U.S. crude oil futures rallied to close higher Monday, on some positive U.S. economic data on manufacturing sector activity, while the dollar turned lower paring early gains against a basket of major currencies.
Light Sweet Crude Oil futures for May delivery, gained $2.21 or 2.2 percent to close at $105.23 a barrel on the New York Mercantile Exchange Monday.
Crude prices scaled a high of $105.49 a barrel intraday and a low of $102.06.
Crude oil prices were near its 6-week low earlier in the day on concerns of demand growth amid speculation about strategic-supply releases.
The dollar index, which tracks the U.S. unit against six major currencies, traded at 78.843 on Monday, down from 78.973 in North American trade late Friday. The dollar scaled a high of 79.13 intraday, with a low of 78.79.
Nonetheless, the euro was trading lower against the dollar at $1.3334 on Monday, as compared to $1.3341 late Friday. The euro had scaled a high of $1.3380 intraday with a low of $1.3276.
In economic news, the U.S. the Institute for Supply Management said its index of activity in the manufacturing sector climbed to 53.4 in March from 52.4 in February, with a reading above 50 indicating growth in the sector. Economists had expected the index to edge up to a reading of 53.0.
Simultaneously, the Commerce Department estimated overall U.S. construction spending at a seasonally adjusted annualized rate of $808.9 billion, a 1.1 percent drop from revised January estimates. That marks the largest drop in overall construction spending since July 2011. Initial figures which had shown a 0.1 percent drop-off in construction spending in January, were revised further down to a 0.8 percent decline.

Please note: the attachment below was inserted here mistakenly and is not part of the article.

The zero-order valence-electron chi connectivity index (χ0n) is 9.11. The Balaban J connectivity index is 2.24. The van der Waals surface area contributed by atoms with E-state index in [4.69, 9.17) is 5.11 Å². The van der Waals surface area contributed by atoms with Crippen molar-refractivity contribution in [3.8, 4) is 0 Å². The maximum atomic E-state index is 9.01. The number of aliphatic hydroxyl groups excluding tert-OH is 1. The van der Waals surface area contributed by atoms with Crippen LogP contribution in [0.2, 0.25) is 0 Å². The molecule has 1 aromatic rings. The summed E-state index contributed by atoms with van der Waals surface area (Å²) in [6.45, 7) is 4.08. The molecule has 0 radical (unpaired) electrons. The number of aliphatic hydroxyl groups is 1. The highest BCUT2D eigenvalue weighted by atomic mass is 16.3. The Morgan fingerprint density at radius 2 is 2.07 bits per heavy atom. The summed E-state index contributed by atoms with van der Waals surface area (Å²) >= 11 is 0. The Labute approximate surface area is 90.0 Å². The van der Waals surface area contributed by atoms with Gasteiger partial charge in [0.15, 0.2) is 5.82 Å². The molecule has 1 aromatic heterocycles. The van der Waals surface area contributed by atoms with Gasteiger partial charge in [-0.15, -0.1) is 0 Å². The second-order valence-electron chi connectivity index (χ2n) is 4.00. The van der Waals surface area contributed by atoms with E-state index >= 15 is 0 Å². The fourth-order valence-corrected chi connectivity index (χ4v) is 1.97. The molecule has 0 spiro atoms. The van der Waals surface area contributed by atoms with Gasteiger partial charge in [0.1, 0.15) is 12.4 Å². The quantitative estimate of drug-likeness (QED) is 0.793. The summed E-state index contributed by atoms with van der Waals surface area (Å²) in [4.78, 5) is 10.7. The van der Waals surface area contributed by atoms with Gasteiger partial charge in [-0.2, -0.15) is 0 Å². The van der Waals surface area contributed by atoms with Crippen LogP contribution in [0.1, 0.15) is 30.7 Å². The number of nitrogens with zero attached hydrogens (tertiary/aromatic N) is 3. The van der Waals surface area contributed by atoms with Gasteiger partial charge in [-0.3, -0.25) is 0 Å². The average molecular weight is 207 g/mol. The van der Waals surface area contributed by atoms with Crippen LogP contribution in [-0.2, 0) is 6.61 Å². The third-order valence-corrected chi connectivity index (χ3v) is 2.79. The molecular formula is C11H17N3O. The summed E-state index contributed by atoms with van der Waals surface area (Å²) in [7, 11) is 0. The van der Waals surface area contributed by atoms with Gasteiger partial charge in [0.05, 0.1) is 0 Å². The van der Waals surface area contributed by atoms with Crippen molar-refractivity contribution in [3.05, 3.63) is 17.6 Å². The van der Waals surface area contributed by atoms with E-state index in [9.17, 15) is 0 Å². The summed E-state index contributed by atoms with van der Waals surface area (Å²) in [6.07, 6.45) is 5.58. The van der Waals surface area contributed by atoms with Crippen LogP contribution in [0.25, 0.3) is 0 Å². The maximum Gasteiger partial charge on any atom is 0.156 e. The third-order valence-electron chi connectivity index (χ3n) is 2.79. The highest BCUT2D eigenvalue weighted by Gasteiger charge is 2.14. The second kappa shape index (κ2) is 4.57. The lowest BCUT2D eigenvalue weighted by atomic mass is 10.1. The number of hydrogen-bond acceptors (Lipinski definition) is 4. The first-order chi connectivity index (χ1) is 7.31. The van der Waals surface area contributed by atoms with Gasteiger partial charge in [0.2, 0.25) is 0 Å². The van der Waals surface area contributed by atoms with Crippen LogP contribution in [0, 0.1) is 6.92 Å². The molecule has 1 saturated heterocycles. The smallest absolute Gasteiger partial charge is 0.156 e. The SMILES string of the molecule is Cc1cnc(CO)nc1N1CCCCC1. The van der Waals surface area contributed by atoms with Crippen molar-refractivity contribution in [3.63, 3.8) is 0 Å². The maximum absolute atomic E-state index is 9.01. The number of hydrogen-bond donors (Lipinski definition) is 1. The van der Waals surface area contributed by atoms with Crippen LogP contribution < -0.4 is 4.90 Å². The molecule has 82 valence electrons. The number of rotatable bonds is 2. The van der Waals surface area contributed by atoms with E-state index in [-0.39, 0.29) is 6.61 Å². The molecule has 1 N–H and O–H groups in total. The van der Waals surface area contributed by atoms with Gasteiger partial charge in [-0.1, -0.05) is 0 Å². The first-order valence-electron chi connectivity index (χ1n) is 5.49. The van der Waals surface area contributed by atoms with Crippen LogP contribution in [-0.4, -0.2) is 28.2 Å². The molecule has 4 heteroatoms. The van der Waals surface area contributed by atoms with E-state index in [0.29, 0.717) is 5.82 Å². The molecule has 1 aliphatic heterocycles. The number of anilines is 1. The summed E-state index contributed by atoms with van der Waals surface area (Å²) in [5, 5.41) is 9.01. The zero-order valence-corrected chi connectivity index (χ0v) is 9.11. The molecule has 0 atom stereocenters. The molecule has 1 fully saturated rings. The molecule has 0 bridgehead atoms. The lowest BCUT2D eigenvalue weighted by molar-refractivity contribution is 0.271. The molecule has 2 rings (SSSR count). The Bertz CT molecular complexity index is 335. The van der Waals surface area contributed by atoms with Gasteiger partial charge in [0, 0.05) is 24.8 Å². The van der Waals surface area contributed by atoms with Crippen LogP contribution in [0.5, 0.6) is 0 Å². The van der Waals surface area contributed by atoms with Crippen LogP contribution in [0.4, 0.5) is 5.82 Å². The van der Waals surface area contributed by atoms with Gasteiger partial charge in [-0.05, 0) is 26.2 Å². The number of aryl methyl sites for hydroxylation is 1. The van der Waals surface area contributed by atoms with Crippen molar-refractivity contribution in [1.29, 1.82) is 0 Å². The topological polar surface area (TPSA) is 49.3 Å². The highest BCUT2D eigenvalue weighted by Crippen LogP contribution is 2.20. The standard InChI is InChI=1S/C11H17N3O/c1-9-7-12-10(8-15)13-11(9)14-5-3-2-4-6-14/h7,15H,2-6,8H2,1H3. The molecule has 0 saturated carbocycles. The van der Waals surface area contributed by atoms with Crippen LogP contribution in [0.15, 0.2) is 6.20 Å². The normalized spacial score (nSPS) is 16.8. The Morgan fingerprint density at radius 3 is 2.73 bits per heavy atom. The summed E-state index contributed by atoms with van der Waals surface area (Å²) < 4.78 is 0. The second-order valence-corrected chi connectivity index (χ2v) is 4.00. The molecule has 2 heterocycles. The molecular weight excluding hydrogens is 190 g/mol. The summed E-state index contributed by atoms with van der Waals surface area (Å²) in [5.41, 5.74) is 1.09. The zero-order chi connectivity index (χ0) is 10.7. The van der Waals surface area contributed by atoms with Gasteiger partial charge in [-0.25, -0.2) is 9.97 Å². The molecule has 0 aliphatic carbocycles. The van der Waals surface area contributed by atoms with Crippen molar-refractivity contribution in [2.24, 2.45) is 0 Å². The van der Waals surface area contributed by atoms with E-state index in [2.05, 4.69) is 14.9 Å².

Elsewhere, the eurozone manufacturing downturn worsened as initially estimated in March, as per final data from Markit Economics. The Purchasing Managers' Index dropped to 47.7 in March, a three month low, from 49 in the previous month. The final reading matched flash estimate.
Meanwhile, unemployment rate in the eurozone rose to a new record high in February, data from Eurostat showed. The seasonally adjusted jobless rate rose to 10.8 percent from 10.7 percent in January. The outcome was in line with economists' forecast. The rate was 10 percent in February 2011.
A separate report from the Markit Economics showed that German manufacturing sector contraction in March was less severe than estimated earlier. The seasonally adjusted Markit/BME purchasing managers' index dropped to 48.4 in March from 50.2 in February.
by RTT Staff Writer
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